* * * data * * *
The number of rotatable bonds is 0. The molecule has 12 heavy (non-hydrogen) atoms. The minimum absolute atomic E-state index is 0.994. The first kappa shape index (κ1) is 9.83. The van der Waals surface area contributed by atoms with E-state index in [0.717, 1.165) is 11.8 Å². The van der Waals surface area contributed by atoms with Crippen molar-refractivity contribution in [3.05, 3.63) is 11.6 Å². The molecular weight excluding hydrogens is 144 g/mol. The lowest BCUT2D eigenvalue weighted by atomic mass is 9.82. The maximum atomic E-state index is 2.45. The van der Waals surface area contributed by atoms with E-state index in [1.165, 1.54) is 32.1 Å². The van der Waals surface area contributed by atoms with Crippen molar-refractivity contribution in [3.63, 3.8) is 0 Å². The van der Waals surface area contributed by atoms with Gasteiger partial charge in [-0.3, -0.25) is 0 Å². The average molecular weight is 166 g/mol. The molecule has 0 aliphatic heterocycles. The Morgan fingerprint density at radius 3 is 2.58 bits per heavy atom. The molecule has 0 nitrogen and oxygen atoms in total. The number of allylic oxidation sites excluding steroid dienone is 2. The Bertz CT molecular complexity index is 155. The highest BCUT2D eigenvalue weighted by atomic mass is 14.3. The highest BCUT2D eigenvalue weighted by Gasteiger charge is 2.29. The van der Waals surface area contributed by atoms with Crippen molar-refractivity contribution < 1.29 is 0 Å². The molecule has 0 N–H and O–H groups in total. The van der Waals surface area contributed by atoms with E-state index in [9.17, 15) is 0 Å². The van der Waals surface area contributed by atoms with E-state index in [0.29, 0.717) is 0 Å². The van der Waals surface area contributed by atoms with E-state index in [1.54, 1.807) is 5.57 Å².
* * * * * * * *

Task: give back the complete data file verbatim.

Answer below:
The number of rotatable bonds is 0. The molecule has 12 heavy (non-hydrogen) atoms. The minimum absolute atomic E-state index is 0.994. The first kappa shape index (κ1) is 9.83. The van der Waals surface area contributed by atoms with E-state index in [0.717, 1.165) is 11.8 Å². The van der Waals surface area contributed by atoms with Crippen molar-refractivity contribution in [3.05, 3.63) is 11.6 Å². The molecular weight excluding hydrogens is 144 g/mol. The lowest BCUT2D eigenvalue weighted by atomic mass is 9.82. The maximum atomic E-state index is 2.45. The van der Waals surface area contributed by atoms with E-state index in [1.165, 1.54) is 32.1 Å². The van der Waals surface area contributed by atoms with Crippen molar-refractivity contribution in [3.63, 3.8) is 0 Å². The van der Waals surface area contributed by atoms with Gasteiger partial charge in [-0.3, -0.25) is 0 Å². The average molecular weight is 166 g/mol. The molecule has 0 aliphatic heterocycles. The Morgan fingerprint density at radius 3 is 2.58 bits per heavy atom. The molecule has 0 nitrogen and oxygen atoms in total. The number of allylic oxidation sites excluding steroid dienone is 2. The Bertz CT molecular complexity index is 155. The highest BCUT2D eigenvalue weighted by atomic mass is 14.3. The highest BCUT2D eigenvalue weighted by Gasteiger charge is 2.29. The van der Waals surface area contributed by atoms with Crippen molar-refractivity contribution < 1.29 is 0 Å². The molecule has 0 N–H and O–H groups in total. The van der Waals surface area contributed by atoms with E-state index in [9.17, 15) is 0 Å². The van der Waals surface area contributed by atoms with E-state index in [0.29, 0.717) is 0 Å². The van der Waals surface area contributed by atoms with E-state index in [1.54, 1.807) is 5.57 Å².